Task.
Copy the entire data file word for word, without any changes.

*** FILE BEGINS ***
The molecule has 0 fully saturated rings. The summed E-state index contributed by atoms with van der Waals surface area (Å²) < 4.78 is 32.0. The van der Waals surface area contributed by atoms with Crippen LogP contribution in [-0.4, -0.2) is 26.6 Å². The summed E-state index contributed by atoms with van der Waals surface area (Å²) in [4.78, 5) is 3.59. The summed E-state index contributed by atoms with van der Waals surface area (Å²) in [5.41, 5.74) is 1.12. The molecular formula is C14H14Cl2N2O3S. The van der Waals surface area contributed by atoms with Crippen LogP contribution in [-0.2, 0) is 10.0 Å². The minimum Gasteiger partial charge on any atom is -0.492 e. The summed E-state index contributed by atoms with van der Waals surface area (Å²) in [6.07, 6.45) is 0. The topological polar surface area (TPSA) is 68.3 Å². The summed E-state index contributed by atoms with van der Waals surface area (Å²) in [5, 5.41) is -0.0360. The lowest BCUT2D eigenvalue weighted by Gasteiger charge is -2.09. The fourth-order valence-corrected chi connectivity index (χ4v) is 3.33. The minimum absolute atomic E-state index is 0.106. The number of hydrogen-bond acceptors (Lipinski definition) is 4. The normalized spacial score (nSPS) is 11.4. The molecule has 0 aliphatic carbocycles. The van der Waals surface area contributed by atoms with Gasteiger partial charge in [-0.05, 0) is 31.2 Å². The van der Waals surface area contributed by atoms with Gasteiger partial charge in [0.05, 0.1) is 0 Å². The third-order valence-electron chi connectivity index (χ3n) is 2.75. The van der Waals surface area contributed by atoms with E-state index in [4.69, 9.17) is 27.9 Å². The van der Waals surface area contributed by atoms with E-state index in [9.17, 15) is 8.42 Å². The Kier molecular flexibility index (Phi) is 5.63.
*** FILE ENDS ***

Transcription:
The molecule has 0 fully saturated rings. The summed E-state index contributed by atoms with van der Waals surface area (Å²) < 4.78 is 32.0. The van der Waals surface area contributed by atoms with Crippen LogP contribution in [-0.4, -0.2) is 26.6 Å². The summed E-state index contributed by atoms with van der Waals surface area (Å²) in [4.78, 5) is 3.59. The summed E-state index contributed by atoms with van der Waals surface area (Å²) in [5.41, 5.74) is 1.12. The molecular formula is C14H14Cl2N2O3S. The van der Waals surface area contributed by atoms with Crippen LogP contribution in [-0.2, 0) is 10.0 Å². The minimum Gasteiger partial charge on any atom is -0.492 e. The summed E-state index contributed by atoms with van der Waals surface area (Å²) in [6.07, 6.45) is 0. The topological polar surface area (TPSA) is 68.3 Å². The summed E-state index contributed by atoms with van der Waals surface area (Å²) in [5, 5.41) is -0.0360. The lowest BCUT2D eigenvalue weighted by Gasteiger charge is -2.09. The fourth-order valence-corrected chi connectivity index (χ4v) is 3.33. The minimum absolute atomic E-state index is 0.106. The number of hydrogen-bond acceptors (Lipinski definition) is 4. The normalized spacial score (nSPS) is 11.4. The molecule has 0 aliphatic carbocycles. The van der Waals surface area contributed by atoms with Gasteiger partial charge in [-0.05, 0) is 31.2 Å². The van der Waals surface area contributed by atoms with Gasteiger partial charge in [0.05, 0.1) is 0 Å². The third-order valence-electron chi connectivity index (χ3n) is 2.75. The van der Waals surface area contributed by atoms with E-state index in [4.69, 9.17) is 27.9 Å². The van der Waals surface area contributed by atoms with E-state index in [9.17, 15) is 8.42 Å². The Kier molecular flexibility index (Phi) is 5.63.